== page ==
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Friday, 27 September, 2002, 12:28 GMT 13:28 UK
What's in the great British banger?
The Food Standards Agency has unveiled proposals - which apply in England - which will change the way meat products such as sausages are labelled. BBC News Online asks what is in the great British banger?

Sausage manufacturers jealously guard the exact contents of their recipes.

But there are several staple ingredients which they use and will be unchanged by the Food Standards Agency's new regulations.


The new regulations will not change what is in the great British banger

Richard Stevenson
National Federation of Meat and Food Traders

Richard Stevenson, technical manager of the National Federation of Meat and Food Traders, told BBC News Online: "The new regulations will not change what is in the great British banger.

"It will just change the labelling so it will look as if there is less meat and more fat.

"The sausage is a relatively high-fat product but not as high as ice cream, or cheese or chocolate."

Pork sausages make up 90% of the market and under the present regulations no less than 65% of the sausage can be meat (it is less for turkey and beef sausages).

Mr Stevenson said traditional butchers tended to put far more meat in their sausages - up to 90%.

Secrets of the sausage
Carmine, cochineal and E128 are used to make them look pink
Sugar, dextrose and honey are used to turn sausages brown
Antioxidants are used to stop them going off
Monosodium glutamate (E621) enhances the flavour
Source: The Consumers' Association

At present meat includes fat (up to half of the meat can be fat), connective tissue (skin rind and gristle) and mechanically recovered meat, known as MRM.

MRM is a pulp which is produced in abattoirs when high-powered jets of water are sprayed on animal carcasses after all the decent cuts of meat have been rendered.

Mr Stevenson said fat was a vital ingredient in making sausages juicy and succulent.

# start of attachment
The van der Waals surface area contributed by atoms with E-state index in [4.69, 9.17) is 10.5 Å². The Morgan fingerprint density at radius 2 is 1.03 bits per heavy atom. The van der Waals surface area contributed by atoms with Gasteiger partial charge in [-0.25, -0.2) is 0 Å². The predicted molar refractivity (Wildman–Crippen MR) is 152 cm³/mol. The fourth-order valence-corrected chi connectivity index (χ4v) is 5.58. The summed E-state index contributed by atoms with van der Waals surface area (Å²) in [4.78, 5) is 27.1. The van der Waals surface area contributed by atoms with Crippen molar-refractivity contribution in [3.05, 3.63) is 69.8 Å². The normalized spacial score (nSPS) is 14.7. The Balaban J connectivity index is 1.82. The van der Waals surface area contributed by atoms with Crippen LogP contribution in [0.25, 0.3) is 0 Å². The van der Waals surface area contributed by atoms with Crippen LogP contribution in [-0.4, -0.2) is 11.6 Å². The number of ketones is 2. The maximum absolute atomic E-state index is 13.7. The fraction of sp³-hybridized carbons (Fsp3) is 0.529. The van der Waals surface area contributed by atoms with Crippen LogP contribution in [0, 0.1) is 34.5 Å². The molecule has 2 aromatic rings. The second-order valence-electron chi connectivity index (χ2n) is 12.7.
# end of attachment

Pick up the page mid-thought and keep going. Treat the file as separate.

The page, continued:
But under the new regulations only pure meat (ie muscle) can be described as meat and the rest will have to be labelled as fat, mechanically recovered meat or rind.

Up to 30% of sausages will be rusk (a powdered bread) or soya, which is used to bulk up the banger. It also helps to bind it together.

Because the rusk is very dry water is used to moisten it.

Most sausages contain 1% or 2% water but manufacturers are allowed to use up to 10% water without declaring it, said Mr Stevenson.

Hilary Briss from League of Gentlemen
All butchers aren't like Hilary Briss...honest

Most sausages contain about 5% seasoning, which helps to make them tasty.

Seasoning includes herbs and spices, such as sage and onion, salt and pepper, and preservatives.

Mass-produced sausages usually contain other additives such as sugar, dextrose, starch, stabilisers, antioxidants, colouring, flavour enhancers.

These help to stop the bangers going off and also improve their colour, taste and texture.


The sausage is a relatively high-fat product but not as high as ice cream, or cheese or chocolate

Richard Stevenson

And the skin?

Mr Stevenson said traditional butchers relied on lamb gut, which had been used for thousands of years to encase sausages.

But in recent years manufacturers have replaced lamb gut with collagen casings, which are slightly cheaper.

Collagen is a manufactured product, a bit like plastic, but it comes from a meat source, such as cattle hides.

Manufacturers tend to prefer collagen as it helps in mass production.

They can make each sausage an identical size and shape, which helps when packaging them.

See also:

27 Sep 02 | England
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